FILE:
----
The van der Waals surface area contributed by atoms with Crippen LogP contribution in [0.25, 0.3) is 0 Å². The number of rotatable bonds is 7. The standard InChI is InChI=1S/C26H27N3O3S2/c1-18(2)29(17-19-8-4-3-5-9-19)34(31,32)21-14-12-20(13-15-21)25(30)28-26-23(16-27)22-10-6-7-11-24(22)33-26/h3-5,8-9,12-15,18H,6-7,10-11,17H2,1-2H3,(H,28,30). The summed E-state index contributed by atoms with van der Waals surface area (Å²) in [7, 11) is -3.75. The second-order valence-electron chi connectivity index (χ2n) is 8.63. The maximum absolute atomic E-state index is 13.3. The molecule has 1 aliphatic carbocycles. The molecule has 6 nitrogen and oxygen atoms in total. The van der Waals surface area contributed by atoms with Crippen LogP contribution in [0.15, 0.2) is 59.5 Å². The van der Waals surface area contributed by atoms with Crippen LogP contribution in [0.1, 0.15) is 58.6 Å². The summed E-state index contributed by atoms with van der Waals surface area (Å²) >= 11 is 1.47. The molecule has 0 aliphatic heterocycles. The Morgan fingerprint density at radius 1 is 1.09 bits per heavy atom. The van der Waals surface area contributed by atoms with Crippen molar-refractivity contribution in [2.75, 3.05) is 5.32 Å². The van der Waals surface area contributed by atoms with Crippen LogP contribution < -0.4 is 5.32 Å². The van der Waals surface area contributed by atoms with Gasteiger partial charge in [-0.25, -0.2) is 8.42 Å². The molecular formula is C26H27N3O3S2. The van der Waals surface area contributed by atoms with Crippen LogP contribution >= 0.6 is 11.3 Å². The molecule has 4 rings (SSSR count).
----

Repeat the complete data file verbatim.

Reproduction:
The van der Waals surface area contributed by atoms with Crippen LogP contribution in [0.25, 0.3) is 0 Å². The number of rotatable bonds is 7. The standard InChI is InChI=1S/C26H27N3O3S2/c1-18(2)29(17-19-8-4-3-5-9-19)34(31,32)21-14-12-20(13-15-21)25(30)28-26-23(16-27)22-10-6-7-11-24(22)33-26/h3-5,8-9,12-15,18H,6-7,10-11,17H2,1-2H3,(H,28,30). The summed E-state index contributed by atoms with van der Waals surface area (Å²) in [7, 11) is -3.75. The second-order valence-electron chi connectivity index (χ2n) is 8.63. The maximum absolute atomic E-state index is 13.3. The molecule has 1 aliphatic carbocycles. The molecule has 6 nitrogen and oxygen atoms in total. The van der Waals surface area contributed by atoms with Crippen LogP contribution in [0.15, 0.2) is 59.5 Å². The van der Waals surface area contributed by atoms with Crippen LogP contribution in [0.1, 0.15) is 58.6 Å². The summed E-state index contributed by atoms with van der Waals surface area (Å²) >= 11 is 1.47. The molecule has 0 aliphatic heterocycles. The Morgan fingerprint density at radius 1 is 1.09 bits per heavy atom. The van der Waals surface area contributed by atoms with Crippen molar-refractivity contribution in [2.75, 3.05) is 5.32 Å². The van der Waals surface area contributed by atoms with Crippen LogP contribution < -0.4 is 5.32 Å². The van der Waals surface area contributed by atoms with Gasteiger partial charge in [-0.25, -0.2) is 8.42 Å². The molecular formula is C26H27N3O3S2. The van der Waals surface area contributed by atoms with Crippen LogP contribution >= 0.6 is 11.3 Å². The molecule has 4 rings (SSSR count).